Squirrels v. Sweet Peas

I think the rat problem is actually a squirrel problem… I noticed a squirrel jump into one of the garden boxes and other day. I went over to look, and it jumped right out before I could get to the boxes, but it looked like there were freshly dug holes. So, I have to apologize to the Palo Alto rats for my false accusations.

But about these squirrels….

Here’s what the squirrels did to my sweet peas:


I quickly repotted them and packed the soil back in, and I’m hoping they weren’t too badly damaged!

I also used some of the wire mesh that I had laid on the in-ground peas to form a cage around the pot.

Ha! Take that squirrels!

I also did the same with the in-ground peas:

They should be safe and sound now.

The Sweet Peas Seem Okay…

The sweet peas are now outside on the back porch 100% of the time.

You might not be able to tell from these photos, but there are small buds forming low down on the stalks, suggesting that they are happy in their new home and are branching out after being pinched back!

On a related note, the peas (snow and sugar snap) are coming up under the wire mesh that I laid down. It’s working to keep the squirrels out.

I suppose I can just leave the wire mesh down and let the peas grow up through it?

Potting Up Sweet Peas and Echinacea

After seeing the wispy roots on the chervil and parsley, I decided to transplant the echinacea and sweet peas to see if getting them out of their newspaper pots will improve their growth. The sweet peas in particular and turning pale. The echinacea growth has just stalled.

I know you’re not supposed to disturb the roots on sweet peas, so I tried to gingerly peel off the newspaper.

The roots had actually grown into the newspaper, sooo….so much for not disrupting the roots. I also noticed that although the top half and bottom quarter of the potting soil was wet, there was also a patch of completely dry potting soil in the middle. I wonder if this may be a consequence of the newspaper…does it wick water preferentially away from the potting soil? Interesting.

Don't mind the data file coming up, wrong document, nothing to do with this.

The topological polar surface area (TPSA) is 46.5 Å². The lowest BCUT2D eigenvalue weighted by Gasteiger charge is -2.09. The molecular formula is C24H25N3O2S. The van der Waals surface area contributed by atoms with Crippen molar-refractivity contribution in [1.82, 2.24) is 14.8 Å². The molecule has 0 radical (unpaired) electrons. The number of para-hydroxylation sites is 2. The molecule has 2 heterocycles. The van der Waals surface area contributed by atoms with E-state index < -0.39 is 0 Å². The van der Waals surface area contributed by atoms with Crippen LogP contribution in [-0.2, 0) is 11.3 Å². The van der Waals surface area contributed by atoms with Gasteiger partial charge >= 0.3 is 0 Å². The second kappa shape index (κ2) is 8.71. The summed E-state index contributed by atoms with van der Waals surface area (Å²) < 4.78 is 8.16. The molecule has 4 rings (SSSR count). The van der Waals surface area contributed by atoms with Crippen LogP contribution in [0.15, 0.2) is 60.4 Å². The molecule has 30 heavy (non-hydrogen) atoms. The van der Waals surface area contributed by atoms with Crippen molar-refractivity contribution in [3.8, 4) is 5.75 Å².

But I persevered and here the sweet peas are potted in a fresh new pot with some twigs to act as a trellis, should they ever grow tall enough to require a trellis.

Next up, the echinacea:

This was more straightforward – no dry patches of potting soil.

I gave both pots a good drink of water to hydrate them well, and then next morning I fed them with some half-strength fertilizer. I’m also moving them outside to get actual sunshine instead of just a grow light (but don’t worry, I’m placing them so as not to get too much direct sunlight until they’re better acclimated.)

Pinching off the Sweet Peas

This is my first year growing sweet peas. I planted four seeds in one pot and two of them came up.

They grew pretty well at first, putting on several inches quickly. When I came back from vacation a few weeks ago, I found one of them broken…

…but it seems to have rebounded on its own.

From what I read, it is now time to pinch the tips off these sweet peas. Pinching the tips off when they’re young makes them grow bushier, thus producing more flowers. Most sources I read said to pinch them off after they have three or four sets of leaves. These sweet peas have exactly three sets of leaves. I was actually hoping to wait a little longer for them to get their fourth set of leaves before pinching, but their growth seems to have stalled…along with all my other seedlings. (They germinate just fine and then their growth stagnates…what is happening??)

Regardless, I’m going ahead and pinching them off, and maybe that will stimulate a bit more growth. (I doubt it, but one can hope.) I’m snipping off the top set of leaves down to just above the second set of leaves. Grow my sweet peas, grow!